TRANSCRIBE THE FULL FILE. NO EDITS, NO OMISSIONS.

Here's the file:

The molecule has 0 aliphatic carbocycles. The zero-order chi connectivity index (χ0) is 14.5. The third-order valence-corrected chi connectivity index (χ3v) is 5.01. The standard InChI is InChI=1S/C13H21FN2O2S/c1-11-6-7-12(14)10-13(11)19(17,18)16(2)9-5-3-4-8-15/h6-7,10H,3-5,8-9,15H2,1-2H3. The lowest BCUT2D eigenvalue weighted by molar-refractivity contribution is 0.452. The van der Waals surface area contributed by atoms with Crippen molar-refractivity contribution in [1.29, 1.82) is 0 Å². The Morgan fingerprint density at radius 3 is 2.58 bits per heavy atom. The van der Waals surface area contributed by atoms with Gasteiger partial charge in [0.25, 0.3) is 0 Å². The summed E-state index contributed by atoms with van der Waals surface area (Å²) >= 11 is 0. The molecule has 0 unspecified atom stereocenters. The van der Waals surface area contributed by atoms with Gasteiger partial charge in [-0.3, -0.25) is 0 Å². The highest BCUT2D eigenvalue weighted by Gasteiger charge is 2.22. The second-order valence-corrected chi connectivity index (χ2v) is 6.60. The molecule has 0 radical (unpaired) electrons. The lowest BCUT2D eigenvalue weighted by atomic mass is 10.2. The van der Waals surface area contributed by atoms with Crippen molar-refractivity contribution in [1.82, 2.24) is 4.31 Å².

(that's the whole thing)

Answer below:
The molecule has 0 aliphatic carbocycles. The zero-order chi connectivity index (χ0) is 14.5. The third-order valence-corrected chi connectivity index (χ3v) is 5.01. The standard InChI is InChI=1S/C13H21FN2O2S/c1-11-6-7-12(14)10-13(11)19(17,18)16(2)9-5-3-4-8-15/h6-7,10H,3-5,8-9,15H2,1-2H3. The lowest BCUT2D eigenvalue weighted by molar-refractivity contribution is 0.452. The van der Waals surface area contributed by atoms with Crippen molar-refractivity contribution in [1.29, 1.82) is 0 Å². The Morgan fingerprint density at radius 3 is 2.58 bits per heavy atom. The van der Waals surface area contributed by atoms with Gasteiger partial charge in [0.25, 0.3) is 0 Å². The summed E-state index contributed by atoms with van der Waals surface area (Å²) >= 11 is 0. The molecule has 0 unspecified atom stereocenters. The van der Waals surface area contributed by atoms with Gasteiger partial charge in [-0.3, -0.25) is 0 Å². The highest BCUT2D eigenvalue weighted by Gasteiger charge is 2.22. The second-order valence-corrected chi connectivity index (χ2v) is 6.60. The molecule has 0 radical (unpaired) electrons. The lowest BCUT2D eigenvalue weighted by atomic mass is 10.2. The van der Waals surface area contributed by atoms with Crippen molar-refractivity contribution in [1.82, 2.24) is 4.31 Å².